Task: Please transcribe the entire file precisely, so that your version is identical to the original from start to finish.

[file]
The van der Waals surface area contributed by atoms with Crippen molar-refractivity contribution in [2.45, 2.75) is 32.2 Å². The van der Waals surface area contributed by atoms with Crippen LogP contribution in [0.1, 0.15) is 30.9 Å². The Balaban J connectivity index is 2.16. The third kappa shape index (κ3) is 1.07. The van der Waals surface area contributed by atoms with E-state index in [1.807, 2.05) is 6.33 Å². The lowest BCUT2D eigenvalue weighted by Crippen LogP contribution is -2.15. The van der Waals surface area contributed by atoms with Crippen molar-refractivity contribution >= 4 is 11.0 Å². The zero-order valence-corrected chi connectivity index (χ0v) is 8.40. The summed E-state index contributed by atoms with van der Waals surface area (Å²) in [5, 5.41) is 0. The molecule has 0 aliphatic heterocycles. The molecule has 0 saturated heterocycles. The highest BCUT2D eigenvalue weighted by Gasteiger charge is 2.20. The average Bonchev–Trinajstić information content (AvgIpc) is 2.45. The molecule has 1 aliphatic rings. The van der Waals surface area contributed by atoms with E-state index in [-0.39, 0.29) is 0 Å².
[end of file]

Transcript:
The van der Waals surface area contributed by atoms with Crippen molar-refractivity contribution in [2.45, 2.75) is 32.2 Å². The van der Waals surface area contributed by atoms with Crippen LogP contribution in [0.1, 0.15) is 30.9 Å². The Balaban J connectivity index is 2.16. The third kappa shape index (κ3) is 1.07. The van der Waals surface area contributed by atoms with E-state index in [1.807, 2.05) is 6.33 Å². The lowest BCUT2D eigenvalue weighted by Crippen LogP contribution is -2.15. The van der Waals surface area contributed by atoms with Crippen molar-refractivity contribution >= 4 is 11.0 Å². The zero-order valence-corrected chi connectivity index (χ0v) is 8.40. The summed E-state index contributed by atoms with van der Waals surface area (Å²) in [5, 5.41) is 0. The molecule has 0 aliphatic heterocycles. The molecule has 0 saturated heterocycles. The highest BCUT2D eigenvalue weighted by Gasteiger charge is 2.20. The average Bonchev–Trinajstić information content (AvgIpc) is 2.45. The molecule has 1 aliphatic rings. The van der Waals surface area contributed by atoms with E-state index in [-0.39, 0.29) is 0 Å².